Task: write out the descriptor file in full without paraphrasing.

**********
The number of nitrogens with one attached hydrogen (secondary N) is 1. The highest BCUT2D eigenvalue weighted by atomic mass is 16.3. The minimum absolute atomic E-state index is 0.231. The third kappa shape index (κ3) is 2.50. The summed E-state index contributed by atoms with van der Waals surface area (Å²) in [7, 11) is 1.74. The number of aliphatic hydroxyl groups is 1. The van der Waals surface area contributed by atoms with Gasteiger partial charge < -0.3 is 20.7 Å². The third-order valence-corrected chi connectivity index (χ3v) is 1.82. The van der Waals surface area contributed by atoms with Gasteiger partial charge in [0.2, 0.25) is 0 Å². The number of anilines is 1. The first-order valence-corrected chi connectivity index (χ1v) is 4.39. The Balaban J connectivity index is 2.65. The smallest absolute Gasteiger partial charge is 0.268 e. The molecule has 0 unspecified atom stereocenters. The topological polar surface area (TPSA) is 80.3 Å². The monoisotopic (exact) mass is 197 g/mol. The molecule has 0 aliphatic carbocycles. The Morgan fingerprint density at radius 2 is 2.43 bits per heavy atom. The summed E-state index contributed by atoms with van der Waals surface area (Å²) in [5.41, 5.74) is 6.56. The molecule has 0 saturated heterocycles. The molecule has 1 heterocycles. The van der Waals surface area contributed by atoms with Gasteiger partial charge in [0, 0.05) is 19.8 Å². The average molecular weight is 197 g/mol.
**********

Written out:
The number of nitrogens with one attached hydrogen (secondary N) is 1. The highest BCUT2D eigenvalue weighted by atomic mass is 16.3. The minimum absolute atomic E-state index is 0.231. The third kappa shape index (κ3) is 2.50. The summed E-state index contributed by atoms with van der Waals surface area (Å²) in [7, 11) is 1.74. The number of aliphatic hydroxyl groups is 1. The van der Waals surface area contributed by atoms with Gasteiger partial charge < -0.3 is 20.7 Å². The third-order valence-corrected chi connectivity index (χ3v) is 1.82. The van der Waals surface area contributed by atoms with Gasteiger partial charge in [0.2, 0.25) is 0 Å². The number of anilines is 1. The first-order valence-corrected chi connectivity index (χ1v) is 4.39. The Balaban J connectivity index is 2.65. The smallest absolute Gasteiger partial charge is 0.268 e. The molecule has 0 unspecified atom stereocenters. The topological polar surface area (TPSA) is 80.3 Å². The monoisotopic (exact) mass is 197 g/mol. The molecule has 0 aliphatic carbocycles. The Morgan fingerprint density at radius 2 is 2.43 bits per heavy atom. The summed E-state index contributed by atoms with van der Waals surface area (Å²) in [5.41, 5.74) is 6.56. The molecule has 0 saturated heterocycles. The molecule has 1 heterocycles. The van der Waals surface area contributed by atoms with Gasteiger partial charge in [0, 0.05) is 19.8 Å². The average molecular weight is 197 g/mol.